The History of Family Christmas Past
As the holiday season approaches I cannot help but think with great appreciation how much more significant Christmas and Thanksgiving are to me thanks what I have learned of our family history.
I am especially grateful for those who left behind little memories of what these special days meant to them.
The image above was taken from the war letters of my Grandpa Carl, whose letters came home full of holes, much as the illustration shows. It was reflective of the times and his situation. But it was clearly important to him that he send his love though greetings home – and he sent lots of them.
I’m so grateful they survive to read now.
I have as well in my possession a few Christmas cards sent to me by my grandparents. I have many Christmas letters with poetry from Aunt Evie (treasures!). I cherish the Christmas video of my grandmother, and I really love this conversation between Grandma and Aunt Aldyth…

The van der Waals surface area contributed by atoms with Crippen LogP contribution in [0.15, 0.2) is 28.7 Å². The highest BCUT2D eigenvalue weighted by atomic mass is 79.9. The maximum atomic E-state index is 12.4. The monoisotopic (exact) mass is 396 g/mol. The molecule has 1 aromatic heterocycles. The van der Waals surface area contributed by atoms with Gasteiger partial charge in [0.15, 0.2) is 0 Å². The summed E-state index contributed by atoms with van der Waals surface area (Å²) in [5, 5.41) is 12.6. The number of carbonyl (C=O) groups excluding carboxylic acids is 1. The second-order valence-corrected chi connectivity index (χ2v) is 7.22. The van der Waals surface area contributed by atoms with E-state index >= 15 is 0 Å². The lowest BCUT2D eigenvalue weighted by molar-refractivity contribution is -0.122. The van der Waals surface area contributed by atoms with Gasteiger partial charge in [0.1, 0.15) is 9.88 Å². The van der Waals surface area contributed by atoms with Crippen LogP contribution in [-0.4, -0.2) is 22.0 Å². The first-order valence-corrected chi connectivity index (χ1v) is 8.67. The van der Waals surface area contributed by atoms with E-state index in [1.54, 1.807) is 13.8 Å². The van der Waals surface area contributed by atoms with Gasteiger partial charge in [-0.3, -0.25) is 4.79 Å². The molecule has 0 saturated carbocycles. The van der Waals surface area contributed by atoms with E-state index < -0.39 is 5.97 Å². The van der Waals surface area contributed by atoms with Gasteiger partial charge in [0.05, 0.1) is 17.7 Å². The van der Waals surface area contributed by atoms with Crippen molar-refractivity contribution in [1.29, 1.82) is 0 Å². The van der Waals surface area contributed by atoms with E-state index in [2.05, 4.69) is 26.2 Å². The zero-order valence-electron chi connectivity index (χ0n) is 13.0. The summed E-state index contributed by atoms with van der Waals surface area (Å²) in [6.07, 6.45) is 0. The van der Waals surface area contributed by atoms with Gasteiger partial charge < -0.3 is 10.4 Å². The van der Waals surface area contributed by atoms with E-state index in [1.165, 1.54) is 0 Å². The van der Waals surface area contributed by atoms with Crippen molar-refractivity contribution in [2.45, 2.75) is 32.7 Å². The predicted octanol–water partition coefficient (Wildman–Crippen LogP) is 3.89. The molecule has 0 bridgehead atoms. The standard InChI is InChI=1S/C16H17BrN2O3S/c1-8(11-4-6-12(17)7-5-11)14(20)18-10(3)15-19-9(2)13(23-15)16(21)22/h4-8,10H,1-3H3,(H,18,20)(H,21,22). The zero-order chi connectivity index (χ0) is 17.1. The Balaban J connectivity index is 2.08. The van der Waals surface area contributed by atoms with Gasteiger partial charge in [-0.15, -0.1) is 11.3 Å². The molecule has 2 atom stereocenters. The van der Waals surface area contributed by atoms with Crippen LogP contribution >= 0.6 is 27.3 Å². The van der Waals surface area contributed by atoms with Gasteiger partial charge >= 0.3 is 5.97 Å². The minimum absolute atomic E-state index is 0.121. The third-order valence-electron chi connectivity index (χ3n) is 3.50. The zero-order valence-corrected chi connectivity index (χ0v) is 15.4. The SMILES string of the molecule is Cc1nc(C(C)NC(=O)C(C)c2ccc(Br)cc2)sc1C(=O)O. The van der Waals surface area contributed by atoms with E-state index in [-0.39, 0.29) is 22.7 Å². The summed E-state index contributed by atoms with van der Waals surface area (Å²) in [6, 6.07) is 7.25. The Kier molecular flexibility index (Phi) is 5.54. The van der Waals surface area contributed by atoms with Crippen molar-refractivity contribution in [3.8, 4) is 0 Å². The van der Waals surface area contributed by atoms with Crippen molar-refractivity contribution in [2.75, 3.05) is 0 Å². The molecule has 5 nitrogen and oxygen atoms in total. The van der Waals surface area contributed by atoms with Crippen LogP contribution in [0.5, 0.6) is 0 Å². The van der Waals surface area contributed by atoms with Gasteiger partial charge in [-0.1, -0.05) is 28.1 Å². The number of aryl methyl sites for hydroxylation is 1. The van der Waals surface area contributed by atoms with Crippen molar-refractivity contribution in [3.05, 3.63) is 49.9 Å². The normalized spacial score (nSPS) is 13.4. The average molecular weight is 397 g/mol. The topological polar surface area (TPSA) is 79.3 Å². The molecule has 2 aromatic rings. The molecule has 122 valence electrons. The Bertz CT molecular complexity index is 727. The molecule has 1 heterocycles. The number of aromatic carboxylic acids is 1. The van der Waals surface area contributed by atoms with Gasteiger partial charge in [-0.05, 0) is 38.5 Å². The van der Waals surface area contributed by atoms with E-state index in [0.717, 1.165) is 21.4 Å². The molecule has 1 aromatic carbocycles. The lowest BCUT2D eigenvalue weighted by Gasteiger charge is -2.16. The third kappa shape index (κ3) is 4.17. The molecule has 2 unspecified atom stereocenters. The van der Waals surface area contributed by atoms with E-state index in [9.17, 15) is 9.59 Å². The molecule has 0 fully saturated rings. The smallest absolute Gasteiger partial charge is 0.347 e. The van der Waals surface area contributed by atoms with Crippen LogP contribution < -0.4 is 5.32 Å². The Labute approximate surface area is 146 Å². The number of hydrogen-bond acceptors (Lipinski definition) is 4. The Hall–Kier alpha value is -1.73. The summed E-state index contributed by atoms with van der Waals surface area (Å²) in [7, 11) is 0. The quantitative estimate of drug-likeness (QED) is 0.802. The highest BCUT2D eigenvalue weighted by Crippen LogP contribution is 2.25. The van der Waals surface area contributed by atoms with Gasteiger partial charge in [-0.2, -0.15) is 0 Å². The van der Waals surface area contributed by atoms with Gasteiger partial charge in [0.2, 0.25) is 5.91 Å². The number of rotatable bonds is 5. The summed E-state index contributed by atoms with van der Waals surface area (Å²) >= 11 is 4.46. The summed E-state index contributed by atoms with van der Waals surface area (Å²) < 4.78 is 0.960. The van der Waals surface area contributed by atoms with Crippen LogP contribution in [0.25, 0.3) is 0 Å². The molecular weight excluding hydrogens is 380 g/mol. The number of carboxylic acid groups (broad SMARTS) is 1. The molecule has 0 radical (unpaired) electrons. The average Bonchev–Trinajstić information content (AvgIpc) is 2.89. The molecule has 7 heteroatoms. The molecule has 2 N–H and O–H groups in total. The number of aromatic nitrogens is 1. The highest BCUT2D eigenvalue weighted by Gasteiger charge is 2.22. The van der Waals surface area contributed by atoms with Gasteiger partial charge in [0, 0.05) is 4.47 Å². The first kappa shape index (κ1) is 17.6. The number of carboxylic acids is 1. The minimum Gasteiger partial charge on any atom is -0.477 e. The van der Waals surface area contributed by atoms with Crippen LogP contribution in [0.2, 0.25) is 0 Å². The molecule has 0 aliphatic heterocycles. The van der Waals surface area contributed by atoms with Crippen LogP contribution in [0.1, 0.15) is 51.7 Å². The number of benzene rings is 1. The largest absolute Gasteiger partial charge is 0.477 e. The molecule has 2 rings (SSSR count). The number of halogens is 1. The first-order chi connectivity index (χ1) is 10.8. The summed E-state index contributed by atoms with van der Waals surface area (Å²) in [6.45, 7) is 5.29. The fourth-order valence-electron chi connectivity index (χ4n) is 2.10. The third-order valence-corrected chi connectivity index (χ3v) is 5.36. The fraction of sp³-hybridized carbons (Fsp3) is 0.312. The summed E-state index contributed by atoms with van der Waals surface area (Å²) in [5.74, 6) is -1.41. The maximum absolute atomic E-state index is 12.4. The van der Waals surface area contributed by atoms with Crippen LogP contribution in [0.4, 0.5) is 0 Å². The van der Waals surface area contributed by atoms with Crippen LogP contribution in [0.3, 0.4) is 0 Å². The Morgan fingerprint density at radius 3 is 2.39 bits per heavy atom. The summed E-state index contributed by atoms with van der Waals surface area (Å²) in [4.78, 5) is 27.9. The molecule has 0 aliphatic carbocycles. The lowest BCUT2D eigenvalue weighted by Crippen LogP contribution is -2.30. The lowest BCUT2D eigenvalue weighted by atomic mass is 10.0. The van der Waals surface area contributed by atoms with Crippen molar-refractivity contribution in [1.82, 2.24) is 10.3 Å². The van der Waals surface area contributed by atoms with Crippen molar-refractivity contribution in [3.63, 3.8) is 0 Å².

I am also so much more interested in the real meaning of Thanksgiving. I know now of our Puritan ancestors and how their frequent Thanksgivings were a call to family prayer.
I cannot say for certain what Christmas was like for our 19th century pioneer families. But I’m fairly certain that Grandma Electa Beal Westover was in the choir in St. George when Far, Far Away on Judea’s Plain was first performed in the then-new St. George Tabernacle. (You do know that story, don’t you?)
Wouldn’t it be neat to leave our grandchildren and great, great, great grandchildren something of the holidays from our generation?
That is the great hope in establishing the Westover Family Christmas Card Exchange.
Since announcing this last summer we have garnered a total of seven Westover family members who have signed up. But I’m hoping this little nudge will encourage more of you to sign-up and participate.
You see, I’m going to save every Christmas card from family this year and I’m going to call it historic. These were the brave souls – this Christmas card class of 2018 – that
started an enduring and great tradition.
Who are those seven brave souls? You’ll have to sign up to find out.
The list goes out on National Family History Day – ironically known as Thanksgiving Day – and those who sign up make history (and have a little fun).
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